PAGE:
because this is what I find. This is what I find sometimes difficult to to understand in particularly in cases like yours, because you've, you've done a lot of leadership type of roles, and you're involved with turning businesses around. And you must have temporary must have hampered your communication to some degree, that all of this personal experience you had, you perhaps didn't feel comfortable to let that come through. So when you when you were speaking to people, a lot of what you're bringing to the table, they could only see the results of that. And never the the origin of that. So yeah, to me, it feels like well, if you couldn't use those experiences, then it feels like it would have been a lot harder for you to, to communicate with people because you know, you're holding a lot of that back.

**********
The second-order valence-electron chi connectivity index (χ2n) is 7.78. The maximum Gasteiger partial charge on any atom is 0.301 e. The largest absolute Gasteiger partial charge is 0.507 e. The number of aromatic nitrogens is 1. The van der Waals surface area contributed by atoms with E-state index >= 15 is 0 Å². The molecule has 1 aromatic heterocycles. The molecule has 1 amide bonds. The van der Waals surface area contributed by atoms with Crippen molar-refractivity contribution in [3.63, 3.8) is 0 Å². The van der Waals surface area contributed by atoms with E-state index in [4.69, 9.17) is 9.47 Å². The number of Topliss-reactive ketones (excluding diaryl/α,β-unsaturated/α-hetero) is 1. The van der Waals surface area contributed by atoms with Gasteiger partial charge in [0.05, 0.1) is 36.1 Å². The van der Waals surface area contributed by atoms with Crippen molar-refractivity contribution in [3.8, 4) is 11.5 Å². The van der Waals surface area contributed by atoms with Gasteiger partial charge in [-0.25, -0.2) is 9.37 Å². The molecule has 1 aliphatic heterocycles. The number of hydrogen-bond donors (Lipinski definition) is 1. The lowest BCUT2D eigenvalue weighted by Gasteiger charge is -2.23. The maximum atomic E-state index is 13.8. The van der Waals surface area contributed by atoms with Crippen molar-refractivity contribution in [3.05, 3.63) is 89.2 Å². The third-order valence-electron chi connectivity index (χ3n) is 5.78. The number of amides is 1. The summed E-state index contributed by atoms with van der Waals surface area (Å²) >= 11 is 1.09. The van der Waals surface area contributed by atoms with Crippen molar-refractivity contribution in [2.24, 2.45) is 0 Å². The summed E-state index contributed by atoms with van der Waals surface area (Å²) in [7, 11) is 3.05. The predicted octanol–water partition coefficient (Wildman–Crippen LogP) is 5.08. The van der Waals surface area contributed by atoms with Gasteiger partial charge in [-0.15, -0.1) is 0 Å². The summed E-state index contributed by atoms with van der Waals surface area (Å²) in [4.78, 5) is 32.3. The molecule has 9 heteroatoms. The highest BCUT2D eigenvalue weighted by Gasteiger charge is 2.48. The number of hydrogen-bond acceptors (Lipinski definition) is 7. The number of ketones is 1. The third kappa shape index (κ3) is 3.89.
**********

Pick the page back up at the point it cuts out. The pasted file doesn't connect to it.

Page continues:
Chris Duffin 19:23